(BTW, I agree with #91 that this is stupid advertisement. But like I said, I think "a pox on both your houses" is a valid reaction. But we can't shut the city down every time a marketing agency implements a stupid ad. Now, if it turns out that Turner or their delegates had gotten permission to put up these signs, then Boston public officials shut the city down over a bureaucratic snafu. That would just be sad.)

#95 ::: John Blonde ::: (view all by) ::: February 01, 2007, 09:35 AM:

I live and work in Boston, and if the damn things had been on the visible sides of buildings or hanging from crossing lights, there wouldn't have been as much concern. But the first one was noticed in day light, from a distance where the cartoon nature was not clear, hung where, were it a bomb, it would have damaged part of the city's transportation infrastructure. Many of the others were on bridges. The guys hired by the marketing firm were stupid. They hung them in places guaranteed to make security officials and transit employees twitch. I assume it was a thoughtless choice.

Because I hate security theater as much as the next joe, this pisses me off. The marketing drones' idiotic choices of location only adds to the problem of over-reaction. People who work security have no sense of humor about things like this. They're damned if they do, and double damned if they don't and it was something real. Laugh all you want, but the people on the ground take it seriously because they have to. If you don't like it when the dog barks, don't poke it with sticks.

#96 ::: Greg London ::: (view all by) ::: February 01, 2007, 09:41 AM:

Oh fewgawdsake.

take a look a this photo.

A flat panel, with no depth to it at all, A bunch of LED's that look like a Space Invader giving you the finger, and a couple of batteries.

If the bomb squad gets called to investigate a "suspicious" device and it turns out to be an iPod in a toilet, then the idiot in that picture is the guy who thought the ipod was a bomb, not the guy who dropped it. The level of idiocy is only amplified when said idiot, rather than admit they were an idiot and a f-ing coward, instead externalize the blame with misdirection.

#97 ::: Chryss ::: (view all by) ::: February 01, 2007, 09:48 AM:

Joe and Monkey's reaction here.

#98 ::: Randolph Fritz ::: (view all by) ::: February 01, 2007, 09:58 AM:

C'mon, authorities--if you're planting a bomb, you don't put blinking lights on it. Sheesh, have we all gone crazy? But the answer is, no we haven't gone crazy; we've been crazy for a long time.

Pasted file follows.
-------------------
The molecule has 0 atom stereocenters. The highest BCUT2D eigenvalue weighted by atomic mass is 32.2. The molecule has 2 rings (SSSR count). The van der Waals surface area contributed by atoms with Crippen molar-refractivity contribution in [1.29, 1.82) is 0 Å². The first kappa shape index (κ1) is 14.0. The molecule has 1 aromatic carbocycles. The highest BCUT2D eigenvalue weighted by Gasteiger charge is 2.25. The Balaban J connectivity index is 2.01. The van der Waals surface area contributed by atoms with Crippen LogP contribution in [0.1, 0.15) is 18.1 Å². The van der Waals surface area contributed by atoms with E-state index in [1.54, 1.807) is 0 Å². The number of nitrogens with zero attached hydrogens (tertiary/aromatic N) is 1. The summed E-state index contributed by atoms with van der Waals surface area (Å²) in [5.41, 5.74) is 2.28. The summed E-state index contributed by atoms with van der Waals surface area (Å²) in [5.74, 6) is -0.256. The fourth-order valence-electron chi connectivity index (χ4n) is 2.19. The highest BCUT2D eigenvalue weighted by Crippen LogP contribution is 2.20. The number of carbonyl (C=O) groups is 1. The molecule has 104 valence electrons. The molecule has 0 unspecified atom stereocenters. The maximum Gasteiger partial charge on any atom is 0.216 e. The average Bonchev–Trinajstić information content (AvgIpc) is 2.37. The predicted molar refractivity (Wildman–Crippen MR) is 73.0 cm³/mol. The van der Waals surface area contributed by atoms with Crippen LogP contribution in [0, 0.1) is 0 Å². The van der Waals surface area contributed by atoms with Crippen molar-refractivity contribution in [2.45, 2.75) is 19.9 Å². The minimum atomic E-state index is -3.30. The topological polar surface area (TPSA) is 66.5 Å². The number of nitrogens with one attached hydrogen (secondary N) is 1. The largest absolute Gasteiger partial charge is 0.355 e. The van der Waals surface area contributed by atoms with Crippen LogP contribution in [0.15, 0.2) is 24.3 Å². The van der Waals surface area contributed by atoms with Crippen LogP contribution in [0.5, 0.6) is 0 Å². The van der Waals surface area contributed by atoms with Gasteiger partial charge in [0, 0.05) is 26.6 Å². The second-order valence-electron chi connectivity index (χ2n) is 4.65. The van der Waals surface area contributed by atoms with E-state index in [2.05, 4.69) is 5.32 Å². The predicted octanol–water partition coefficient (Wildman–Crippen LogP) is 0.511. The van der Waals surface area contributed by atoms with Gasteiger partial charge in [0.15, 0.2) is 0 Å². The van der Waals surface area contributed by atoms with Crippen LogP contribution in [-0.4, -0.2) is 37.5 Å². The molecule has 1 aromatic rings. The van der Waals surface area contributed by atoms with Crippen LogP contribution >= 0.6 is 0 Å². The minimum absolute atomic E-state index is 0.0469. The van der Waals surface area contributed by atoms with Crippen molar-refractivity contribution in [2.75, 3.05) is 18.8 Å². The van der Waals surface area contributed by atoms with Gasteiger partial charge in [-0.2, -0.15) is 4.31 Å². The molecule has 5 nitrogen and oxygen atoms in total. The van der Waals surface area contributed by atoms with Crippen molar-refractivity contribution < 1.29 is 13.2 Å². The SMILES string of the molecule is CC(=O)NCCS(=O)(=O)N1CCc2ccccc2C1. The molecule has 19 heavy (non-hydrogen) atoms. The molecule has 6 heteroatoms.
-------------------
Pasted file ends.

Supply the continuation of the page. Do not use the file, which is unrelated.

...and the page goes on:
#99 ::: Mark DF ::: (view all by) ::: February 01, 2007, 10:07 AM:

Just to loop back to a couple of people here who are doing the "they should have known better than to pull a stunt like this" jag.

No.

I work in the Hancock Tower. The building was evacuated on 9/11. I know what the issues are.

I can accept that John Clueless Public might panic about something stupid. What I do not accept, and should not have to, is that my government panics and then tries to justify it.

If a squirrel throws an acorn and hits me on the head and I think it's a nuclear bomb dropped by unseen enemies, I want the people who are responsible for my security to say "That's an squirrel. An asshole squirrel, but just a squirrel."

I'm not afraid of squirrels. Or acorns. I'm afraid of my government trying to make me live in fear of shadows when they should be worried about the things that cast them.

#100 ::: Daniel Martin ::: (view all by) ::: February 01, 2007, 10:29 AM:

This was on the local news last night; what news people described as "a similar device" had been found and removed in Philadelphia (and it was a Mooninite giving the finger).

Supposedly there are 55 other devices somewhere in the city. Also, last night some city bigwig was talking about something on the order of a $10K / day / sign fine for this.

#101 ::: Connie H. ::: (view all by) ::: February 01, 2007, 10:29 AM:

Thank you, Michael @ #85, for saying a lot much better than I did.

In the cold light of the next day, I'm still not angry at the police and government officials, at least in their initial reaction. One suspicious device could be an accident, two a coincidence, but ten, you'd better react as if it's a terrorist attack.

We pay police to be professionally paranoid. Sometimes, we pay our government officials to look foolish when it turns out to be a false alarm.

My bus this morning took me under the underpass where one of the Mooninite signs was. If I'd actually seen it these past three weeks, I'd probably have wondered that some advertising company had gotten permission for the damn thing. It's not my job to make the call that something is suspicious.

When a bunch of simultaneous (or nearly) calls come in about suspicious devices scattered all over at key points in the infrastructure, I can't imagine a better time than to push The Big Red Panic Button.